Hydrocarbon volatile oils Representatives include Cubeb Turpentine

Cubeb :

Cubeb B.O: P iper cubeba P.U: dried fully grown unripened fruit Constituents: sesquiterpines , resins, cubebic acid, cubebin Medicinal Uses: Diuretic Expectorant Antiseptic Also used in the treatment of gonorrheae , cystitis and in piles.

Turpentine oil:

Turpentine oil B.O. Pinus longifolia , Pinus excelsa P.U. oleo- resin obtained from plant Constituents: turpentine oil is a colourless liquid with characteristic odour. It contains monocyclic monoterpenes as dipentene and methylcarbachol while di-cyclic monoterpenes as α - pinene & camphene.

Production and commerce:

Production and commerce It is a physiological product of pine. It is secreted by the plant tissues in the resin ducts. These ducts are located beneath the cambium in the sap of wood that is marked by distinct layers of secretory cells, which are called as resinogenesis layers. There are two methods for the collection of resin Box method Cup & gutter method

Box method:

Box method It is very old method, which was previously used in many countries. A deep cut is made in the trunk of the tree and a box is placed beneath it then blaze cuts are made on the trunk of tree. The length of which was increased from time to time . The oleoresin, which was collected in the box, was removed at intervals with a dipper and sent in barrels to the distillery . This method is often causing destruction of most trees.

Cup & gutter method :

Cup & gutter method T his method with different modifications is used in different countries. A series of ‘V’ shaped incisions are made in the trunk of the tree of a distance of about one-foot. The bark and young wood being removed so that a blaze or a groove is formed in the trunk. This is usually done early in the year. At the base of incision and aluminium earthen ware cup is fixed in the trunk and two strips of galvanized iron or aluminium are inserted about to deflect the flow of oleoresin into the cup ..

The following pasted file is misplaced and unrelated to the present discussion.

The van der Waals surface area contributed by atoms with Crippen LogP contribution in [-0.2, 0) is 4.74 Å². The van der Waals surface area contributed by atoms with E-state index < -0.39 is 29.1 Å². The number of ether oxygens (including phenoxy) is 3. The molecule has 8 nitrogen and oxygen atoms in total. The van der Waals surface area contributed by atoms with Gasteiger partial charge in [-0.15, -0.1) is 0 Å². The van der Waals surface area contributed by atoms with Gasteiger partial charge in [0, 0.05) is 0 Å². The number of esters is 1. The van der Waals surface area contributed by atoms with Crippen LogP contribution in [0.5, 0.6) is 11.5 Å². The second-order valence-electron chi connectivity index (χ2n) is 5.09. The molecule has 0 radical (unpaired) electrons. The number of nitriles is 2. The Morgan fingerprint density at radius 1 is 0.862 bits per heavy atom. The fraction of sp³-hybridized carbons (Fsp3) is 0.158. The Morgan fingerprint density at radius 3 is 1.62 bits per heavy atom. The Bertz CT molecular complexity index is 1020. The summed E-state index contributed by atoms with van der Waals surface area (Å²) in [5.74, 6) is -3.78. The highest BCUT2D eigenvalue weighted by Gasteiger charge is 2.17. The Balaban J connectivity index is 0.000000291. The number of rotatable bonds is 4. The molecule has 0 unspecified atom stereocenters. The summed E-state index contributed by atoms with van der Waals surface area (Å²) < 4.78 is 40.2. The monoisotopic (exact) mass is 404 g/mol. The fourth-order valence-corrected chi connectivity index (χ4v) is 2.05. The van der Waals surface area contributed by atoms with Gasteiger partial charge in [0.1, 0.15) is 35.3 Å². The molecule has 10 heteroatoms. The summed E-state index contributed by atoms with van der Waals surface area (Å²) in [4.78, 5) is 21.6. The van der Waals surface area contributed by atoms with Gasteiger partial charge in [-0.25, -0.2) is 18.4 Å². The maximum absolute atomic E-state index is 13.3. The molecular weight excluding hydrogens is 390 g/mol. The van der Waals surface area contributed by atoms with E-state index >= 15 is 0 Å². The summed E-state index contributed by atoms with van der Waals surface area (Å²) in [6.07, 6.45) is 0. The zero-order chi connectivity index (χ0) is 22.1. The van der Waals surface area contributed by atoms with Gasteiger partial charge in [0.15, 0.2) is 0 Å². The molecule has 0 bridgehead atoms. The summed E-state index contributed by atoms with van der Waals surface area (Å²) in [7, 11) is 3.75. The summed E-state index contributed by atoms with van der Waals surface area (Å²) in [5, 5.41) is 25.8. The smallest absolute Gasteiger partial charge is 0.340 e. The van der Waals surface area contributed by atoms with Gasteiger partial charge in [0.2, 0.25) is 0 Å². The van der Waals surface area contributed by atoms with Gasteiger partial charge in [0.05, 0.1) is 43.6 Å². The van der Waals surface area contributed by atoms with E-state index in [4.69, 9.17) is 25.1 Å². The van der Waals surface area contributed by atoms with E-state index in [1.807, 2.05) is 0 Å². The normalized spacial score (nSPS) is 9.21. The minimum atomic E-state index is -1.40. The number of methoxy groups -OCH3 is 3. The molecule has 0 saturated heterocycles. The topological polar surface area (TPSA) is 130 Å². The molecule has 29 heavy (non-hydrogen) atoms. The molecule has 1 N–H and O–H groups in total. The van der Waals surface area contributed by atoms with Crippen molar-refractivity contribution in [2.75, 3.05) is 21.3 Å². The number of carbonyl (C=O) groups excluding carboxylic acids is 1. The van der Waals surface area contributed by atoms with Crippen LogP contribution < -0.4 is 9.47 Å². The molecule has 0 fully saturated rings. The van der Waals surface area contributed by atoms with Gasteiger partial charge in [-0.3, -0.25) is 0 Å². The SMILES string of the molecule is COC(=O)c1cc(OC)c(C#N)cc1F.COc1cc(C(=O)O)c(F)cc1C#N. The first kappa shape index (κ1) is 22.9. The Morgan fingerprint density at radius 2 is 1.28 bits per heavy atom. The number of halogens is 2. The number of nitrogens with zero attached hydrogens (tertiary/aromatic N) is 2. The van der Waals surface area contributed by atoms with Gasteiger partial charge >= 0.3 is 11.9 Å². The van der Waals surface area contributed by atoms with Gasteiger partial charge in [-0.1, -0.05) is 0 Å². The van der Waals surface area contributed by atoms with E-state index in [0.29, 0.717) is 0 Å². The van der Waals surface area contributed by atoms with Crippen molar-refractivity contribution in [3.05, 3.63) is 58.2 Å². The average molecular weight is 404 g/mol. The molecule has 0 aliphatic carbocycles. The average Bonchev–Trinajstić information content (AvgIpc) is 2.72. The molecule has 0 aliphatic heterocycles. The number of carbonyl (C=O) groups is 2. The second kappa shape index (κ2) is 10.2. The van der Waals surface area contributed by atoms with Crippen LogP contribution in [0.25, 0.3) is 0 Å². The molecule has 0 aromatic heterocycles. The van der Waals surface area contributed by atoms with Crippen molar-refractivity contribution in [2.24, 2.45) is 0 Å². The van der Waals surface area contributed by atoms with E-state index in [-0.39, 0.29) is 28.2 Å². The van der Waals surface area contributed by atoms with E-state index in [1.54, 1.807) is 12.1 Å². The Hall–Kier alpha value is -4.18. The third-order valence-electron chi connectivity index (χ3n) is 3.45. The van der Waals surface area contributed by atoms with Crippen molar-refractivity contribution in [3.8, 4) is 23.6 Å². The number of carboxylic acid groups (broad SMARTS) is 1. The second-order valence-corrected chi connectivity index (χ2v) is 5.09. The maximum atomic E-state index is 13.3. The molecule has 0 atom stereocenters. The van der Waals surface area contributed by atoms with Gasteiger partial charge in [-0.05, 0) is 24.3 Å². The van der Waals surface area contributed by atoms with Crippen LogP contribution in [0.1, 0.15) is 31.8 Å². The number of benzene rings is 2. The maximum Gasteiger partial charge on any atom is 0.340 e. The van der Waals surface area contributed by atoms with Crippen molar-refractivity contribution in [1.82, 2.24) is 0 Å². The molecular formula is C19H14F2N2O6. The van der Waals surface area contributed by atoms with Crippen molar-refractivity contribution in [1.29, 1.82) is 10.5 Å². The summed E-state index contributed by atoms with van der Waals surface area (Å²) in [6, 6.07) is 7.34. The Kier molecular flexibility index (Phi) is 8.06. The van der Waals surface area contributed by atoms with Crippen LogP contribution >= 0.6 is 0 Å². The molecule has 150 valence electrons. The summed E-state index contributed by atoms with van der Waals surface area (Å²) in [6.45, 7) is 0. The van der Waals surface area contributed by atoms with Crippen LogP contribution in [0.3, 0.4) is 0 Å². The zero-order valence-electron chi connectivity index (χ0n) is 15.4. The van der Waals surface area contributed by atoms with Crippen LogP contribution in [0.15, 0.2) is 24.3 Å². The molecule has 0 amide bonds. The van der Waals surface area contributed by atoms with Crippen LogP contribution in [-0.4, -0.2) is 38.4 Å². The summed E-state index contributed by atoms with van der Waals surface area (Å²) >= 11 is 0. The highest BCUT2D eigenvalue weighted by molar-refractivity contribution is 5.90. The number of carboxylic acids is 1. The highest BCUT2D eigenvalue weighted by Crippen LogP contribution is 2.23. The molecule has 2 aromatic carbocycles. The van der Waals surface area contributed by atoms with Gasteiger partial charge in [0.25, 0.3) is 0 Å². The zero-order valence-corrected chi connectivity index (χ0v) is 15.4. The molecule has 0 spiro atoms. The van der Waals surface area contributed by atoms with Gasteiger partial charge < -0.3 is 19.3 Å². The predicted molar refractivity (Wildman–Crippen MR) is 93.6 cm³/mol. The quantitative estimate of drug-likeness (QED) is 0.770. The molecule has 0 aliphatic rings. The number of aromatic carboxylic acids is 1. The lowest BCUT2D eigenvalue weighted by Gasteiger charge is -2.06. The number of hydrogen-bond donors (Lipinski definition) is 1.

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The length of the blaze is increased and the cups are moved higher up the trees and now grooves are started with the older ones. As the cups become filled, their contents are emptied into the barrels, which are delivered to the distillery where the turpentine oil is removed by steam distillation, and the resin become rosin

Medicinal uses :

Medicinal uses Most commonly not used internally but People sometimes inhale vapours of turpentine oil to reduce the chest congestion Externally used as counter irritant & mild anti-septic Used as rubifecient in lotions applied to the skin for joint pain, muscle pain, nerve pain as it may cause warmth and redness that relieves pain in the tissue underneath . Also used as solvent for waxes in the production of synthetic camphor, shoe polishes, furniture polishes, soap and cosmetics and also as a paint solvent.

RECTIFIED OIL OF TURPENTINE:

RECTIFIED OIL OF TURPENTINE Rectified turpentine oil is obtained by distillation from an aqueous solution of NaOH and terpentine . Terpinol oil is formed by the action of nitric acid on rectified turpentine oil in the presence of alcohol. Rectified turpentine oil and terpinol both are used internally as diuretic, urinary antiseptic, antihermatic , and expectorant.